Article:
Magnesium is quickly excreted from the body during times of stress including the physical stress of growth, so boost your child's dietary intake with lots of green leafy vegetables, brown rice and other whole grains, legumes, nuts and seeds. Supplement is generally considered safe, but consult with a healthcare professional to make sure it's right for your child. Topical application is also suitable. Try a roll on or use some magnesium flakes in their bath a few times a week.
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Ages 4 – 8 : 130mg per day
Ages 9 – 13: 240mg per day
Ages 14 – 18 : 410mg for boys and 360mg for girls, per day
Source: NMHRC 
Zinc is an essential mineral that is required for growth of all tissue, healthy cell devision, and regulation of metabolism. On a microbiological level, zinc is required for DNA synthesis and protein attachment, without which cells can't replicate and tissue can't grow.
Even a mild deficiency in zinc can contribute to reduced height, and often comes along with reduced immune strength, frequent sniffles and sneezes, and poor ability to concentrate or give attention.
A recent meta-analysis of 33 trials showed that prepubertal children who took zinc supplements were far more likely to experience healthy height and weight gain, while maintaining ideal BMIs .
It's essential to seek advice from a qualified health care professional before giving zinc supplementation to your child, as too much zinc can be toxic. In the meantime, boost their levels with zinc-rich foods. The highest known food-source is oysters… Not exactly a fun lunchbox snack. But good levels are also found in meat, eggs, nuts and seeds.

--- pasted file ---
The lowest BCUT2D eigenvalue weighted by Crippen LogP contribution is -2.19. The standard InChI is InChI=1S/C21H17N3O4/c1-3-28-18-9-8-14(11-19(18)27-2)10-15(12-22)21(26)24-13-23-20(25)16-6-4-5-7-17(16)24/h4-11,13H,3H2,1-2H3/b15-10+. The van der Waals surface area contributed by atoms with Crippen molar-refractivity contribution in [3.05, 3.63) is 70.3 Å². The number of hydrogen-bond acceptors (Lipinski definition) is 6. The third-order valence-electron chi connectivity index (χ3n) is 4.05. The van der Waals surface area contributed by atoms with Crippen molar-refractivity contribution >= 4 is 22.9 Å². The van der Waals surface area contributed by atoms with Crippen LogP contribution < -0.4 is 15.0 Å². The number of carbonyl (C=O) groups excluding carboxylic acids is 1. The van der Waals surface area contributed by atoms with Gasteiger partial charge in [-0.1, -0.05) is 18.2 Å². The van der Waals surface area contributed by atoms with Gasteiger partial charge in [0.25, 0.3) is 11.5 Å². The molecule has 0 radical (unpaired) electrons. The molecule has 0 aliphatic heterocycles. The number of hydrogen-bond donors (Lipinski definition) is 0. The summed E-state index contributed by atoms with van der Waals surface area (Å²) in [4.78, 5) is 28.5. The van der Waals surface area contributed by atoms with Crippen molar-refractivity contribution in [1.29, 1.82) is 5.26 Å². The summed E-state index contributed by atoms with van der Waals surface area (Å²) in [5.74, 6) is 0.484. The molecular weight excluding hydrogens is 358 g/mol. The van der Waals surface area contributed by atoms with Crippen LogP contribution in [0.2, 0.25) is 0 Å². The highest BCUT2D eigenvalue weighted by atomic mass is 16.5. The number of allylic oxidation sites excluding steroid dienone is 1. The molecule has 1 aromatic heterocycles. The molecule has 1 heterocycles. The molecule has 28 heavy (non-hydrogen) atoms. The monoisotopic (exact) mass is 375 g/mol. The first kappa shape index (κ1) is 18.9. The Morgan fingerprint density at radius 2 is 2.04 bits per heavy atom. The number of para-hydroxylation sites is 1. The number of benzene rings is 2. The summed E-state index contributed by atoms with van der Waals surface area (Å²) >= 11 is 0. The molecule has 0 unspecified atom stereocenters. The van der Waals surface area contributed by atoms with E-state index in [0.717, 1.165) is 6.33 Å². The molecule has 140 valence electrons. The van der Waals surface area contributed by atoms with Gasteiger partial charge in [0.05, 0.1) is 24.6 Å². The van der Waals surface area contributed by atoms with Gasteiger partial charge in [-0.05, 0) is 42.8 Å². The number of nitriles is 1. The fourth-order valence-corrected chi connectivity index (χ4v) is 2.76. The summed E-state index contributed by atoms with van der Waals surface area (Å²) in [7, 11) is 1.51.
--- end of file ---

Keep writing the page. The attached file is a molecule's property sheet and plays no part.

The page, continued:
Ages 4 – 8 : 4mg per day
Ages 9 – 13: 6mg per day
Ages 14 – 18 : 7mg per day
Source: NMHRC 
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 Delvicchio, M., et al. (2010) Anti-Pituitary Antibodies in Children With Newly Diagnosed Celiac Disease: A Novel Finding Contributing to Linear-Growth Impairment. American Journal of Gastroenterology, 105, 691 – 696. http://www.nature.com/ajg/journal/v105/n3/full/ajg2009642a.html
 Dubois L, Farmer AP, Girard M, Peterson K. Preschool children’s eating behaviours are related to dietary adequacy and body weight. Eur J Clin Nutr. 61, 846 - 55.
 Galloway AT, Fiorito L, Lee Y, Birch LL. Parental pressure, dietary patterns, and weight status among girls who are “picky eaters”. J Am Diet Assoc., 105, 541-8.
 Volger, S., et al. (2017) Nutrient intake and dietary patterns in children 2.5-5 years of age with picky eating behaviours and low weight-for-height. Asia Pac J Clin Nutr., 26:1, 104 – 109.
 Kremer, R., et al. (2009) Vitamin D Status and Its Relationship to Body Fat, Final Height, and Peak Bone Mass in Young Women. J Clin Endocrinol Metab., 94:1, 67 – 73. https://www.ncbi.nlm.nih.gov/pmc/articles/PMC2630864/
 Shams, B., et al. (2016) The relationship of serum vitamin D and Zinc in a nationally representative sample of Iranian children and adolescents: The CASPIAN-III study. Med J Islam Repub Iran., 30, 430.
 NHMRC (2014) Nutrient Reference Values for Australia and New Zealand – Calcium. https://www.nrv.gov.au/nutrients/calcium
 NMHRC (2014) Nutrient Reference Values for Australia and New Zealand – Magnesium. https://www.nrv.gov.au/nutrients/magnesium
 Brown, K., et al. (2002) Effect of supplemental zinc on the growth and serum zinc concentrations of prepubertal children: a meta-analysis of randomized controlled trials. American Journal of Clinical Nutrition, 75:6, 1062 – 1071 http://ajcn.nutrition.org/content/75/6/1062.full
 NMHRC (2014) Nutrient Reference Values for Australia and New Zealand – Zinc. https://www.nrv.gov.au/nutrients/zinc